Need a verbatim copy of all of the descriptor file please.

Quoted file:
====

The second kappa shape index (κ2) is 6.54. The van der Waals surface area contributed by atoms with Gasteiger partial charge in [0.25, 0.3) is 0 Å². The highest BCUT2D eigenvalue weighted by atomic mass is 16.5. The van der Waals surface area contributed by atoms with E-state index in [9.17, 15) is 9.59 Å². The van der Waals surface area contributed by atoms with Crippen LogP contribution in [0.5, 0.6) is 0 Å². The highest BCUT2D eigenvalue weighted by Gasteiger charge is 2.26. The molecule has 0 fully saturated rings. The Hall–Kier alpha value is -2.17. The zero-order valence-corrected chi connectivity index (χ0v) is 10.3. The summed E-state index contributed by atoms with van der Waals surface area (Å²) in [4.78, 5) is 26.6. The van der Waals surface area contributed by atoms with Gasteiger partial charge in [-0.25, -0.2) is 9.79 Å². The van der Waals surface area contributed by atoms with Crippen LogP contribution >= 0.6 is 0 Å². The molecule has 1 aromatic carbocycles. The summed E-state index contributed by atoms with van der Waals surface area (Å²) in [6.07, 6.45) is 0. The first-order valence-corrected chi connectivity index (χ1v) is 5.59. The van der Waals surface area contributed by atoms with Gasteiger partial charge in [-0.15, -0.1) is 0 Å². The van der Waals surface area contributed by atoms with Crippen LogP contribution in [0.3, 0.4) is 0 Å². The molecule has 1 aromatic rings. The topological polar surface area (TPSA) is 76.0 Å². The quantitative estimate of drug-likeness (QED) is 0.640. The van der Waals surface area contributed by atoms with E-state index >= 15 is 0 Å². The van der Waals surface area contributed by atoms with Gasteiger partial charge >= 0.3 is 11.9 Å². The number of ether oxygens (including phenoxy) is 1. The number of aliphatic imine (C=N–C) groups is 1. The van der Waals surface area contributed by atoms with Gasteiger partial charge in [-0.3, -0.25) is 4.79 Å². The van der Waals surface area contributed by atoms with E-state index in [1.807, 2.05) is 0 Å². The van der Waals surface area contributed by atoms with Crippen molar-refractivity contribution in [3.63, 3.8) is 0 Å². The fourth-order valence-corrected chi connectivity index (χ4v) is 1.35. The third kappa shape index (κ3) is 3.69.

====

The second kappa shape index (κ2) is 6.54. The van der Waals surface area contributed by atoms with Gasteiger partial charge in [0.25, 0.3) is 0 Å². The highest BCUT2D eigenvalue weighted by atomic mass is 16.5. The van der Waals surface area contributed by atoms with E-state index in [9.17, 15) is 9.59 Å². The van der Waals surface area contributed by atoms with Crippen LogP contribution in [0.5, 0.6) is 0 Å². The highest BCUT2D eigenvalue weighted by Gasteiger charge is 2.26. The molecule has 0 fully saturated rings. The Hall–Kier alpha value is -2.17. The zero-order valence-corrected chi connectivity index (χ0v) is 10.3. The summed E-state index contributed by atoms with van der Waals surface area (Å²) in [4.78, 5) is 26.6. The van der Waals surface area contributed by atoms with Gasteiger partial charge in [-0.25, -0.2) is 9.79 Å². The van der Waals surface area contributed by atoms with Crippen LogP contribution >= 0.6 is 0 Å². The molecule has 1 aromatic carbocycles. The summed E-state index contributed by atoms with van der Waals surface area (Å²) in [6.07, 6.45) is 0. The first-order valence-corrected chi connectivity index (χ1v) is 5.59. The van der Waals surface area contributed by atoms with Gasteiger partial charge in [-0.15, -0.1) is 0 Å². The van der Waals surface area contributed by atoms with Crippen LogP contribution in [0.3, 0.4) is 0 Å². The molecule has 1 aromatic rings. The topological polar surface area (TPSA) is 76.0 Å². The quantitative estimate of drug-likeness (QED) is 0.640. The van der Waals surface area contributed by atoms with E-state index >= 15 is 0 Å². The van der Waals surface area contributed by atoms with Gasteiger partial charge >= 0.3 is 11.9 Å². The number of ether oxygens (including phenoxy) is 1. The number of aliphatic imine (C=N–C) groups is 1. The van der Waals surface area contributed by atoms with Gasteiger partial charge in [-0.3, -0.25) is 4.79 Å². The van der Waals surface area contributed by atoms with E-state index in [1.807, 2.05) is 0 Å². The van der Waals surface area contributed by atoms with Crippen molar-refractivity contribution in [3.63, 3.8) is 0 Å². The fourth-order valence-corrected chi connectivity index (χ4v) is 1.35. The third kappa shape index (κ3) is 3.69.